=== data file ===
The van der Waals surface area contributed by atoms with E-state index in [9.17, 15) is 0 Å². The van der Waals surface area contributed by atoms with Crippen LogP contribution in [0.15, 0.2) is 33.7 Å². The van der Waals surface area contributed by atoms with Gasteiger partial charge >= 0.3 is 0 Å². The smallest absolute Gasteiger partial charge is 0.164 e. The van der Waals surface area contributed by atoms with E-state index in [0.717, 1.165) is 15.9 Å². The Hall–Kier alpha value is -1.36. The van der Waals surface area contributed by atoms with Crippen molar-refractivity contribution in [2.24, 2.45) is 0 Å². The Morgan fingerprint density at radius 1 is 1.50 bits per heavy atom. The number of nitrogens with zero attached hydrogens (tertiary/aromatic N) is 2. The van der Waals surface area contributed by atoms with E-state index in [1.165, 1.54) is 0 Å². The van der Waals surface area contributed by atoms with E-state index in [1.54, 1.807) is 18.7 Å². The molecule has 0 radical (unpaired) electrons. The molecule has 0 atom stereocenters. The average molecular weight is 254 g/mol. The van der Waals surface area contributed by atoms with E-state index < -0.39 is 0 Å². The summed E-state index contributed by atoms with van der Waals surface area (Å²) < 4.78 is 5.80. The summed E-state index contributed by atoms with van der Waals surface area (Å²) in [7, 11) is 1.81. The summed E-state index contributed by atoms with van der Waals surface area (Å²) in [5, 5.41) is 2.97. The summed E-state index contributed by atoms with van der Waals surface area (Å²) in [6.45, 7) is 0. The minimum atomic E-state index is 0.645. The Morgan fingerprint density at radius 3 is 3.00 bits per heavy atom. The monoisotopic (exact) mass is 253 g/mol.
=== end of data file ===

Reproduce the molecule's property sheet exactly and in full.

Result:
The van der Waals surface area contributed by atoms with E-state index in [9.17, 15) is 0 Å². The van der Waals surface area contributed by atoms with Crippen LogP contribution in [0.15, 0.2) is 33.7 Å². The van der Waals surface area contributed by atoms with Gasteiger partial charge >= 0.3 is 0 Å². The smallest absolute Gasteiger partial charge is 0.164 e. The van der Waals surface area contributed by atoms with E-state index in [0.717, 1.165) is 15.9 Å². The Hall–Kier alpha value is -1.36. The van der Waals surface area contributed by atoms with Crippen molar-refractivity contribution in [2.24, 2.45) is 0 Å². The Morgan fingerprint density at radius 1 is 1.50 bits per heavy atom. The number of nitrogens with zero attached hydrogens (tertiary/aromatic N) is 2. The van der Waals surface area contributed by atoms with E-state index in [1.165, 1.54) is 0 Å². The van der Waals surface area contributed by atoms with E-state index in [1.54, 1.807) is 18.7 Å². The molecule has 0 radical (unpaired) electrons. The molecule has 0 atom stereocenters. The average molecular weight is 254 g/mol. The van der Waals surface area contributed by atoms with E-state index < -0.39 is 0 Å². The summed E-state index contributed by atoms with van der Waals surface area (Å²) < 4.78 is 5.80. The summed E-state index contributed by atoms with van der Waals surface area (Å²) in [7, 11) is 1.81. The summed E-state index contributed by atoms with van der Waals surface area (Å²) in [5, 5.41) is 2.97. The summed E-state index contributed by atoms with van der Waals surface area (Å²) in [6.45, 7) is 0. The minimum atomic E-state index is 0.645. The Morgan fingerprint density at radius 3 is 3.00 bits per heavy atom. The monoisotopic (exact) mass is 253 g/mol.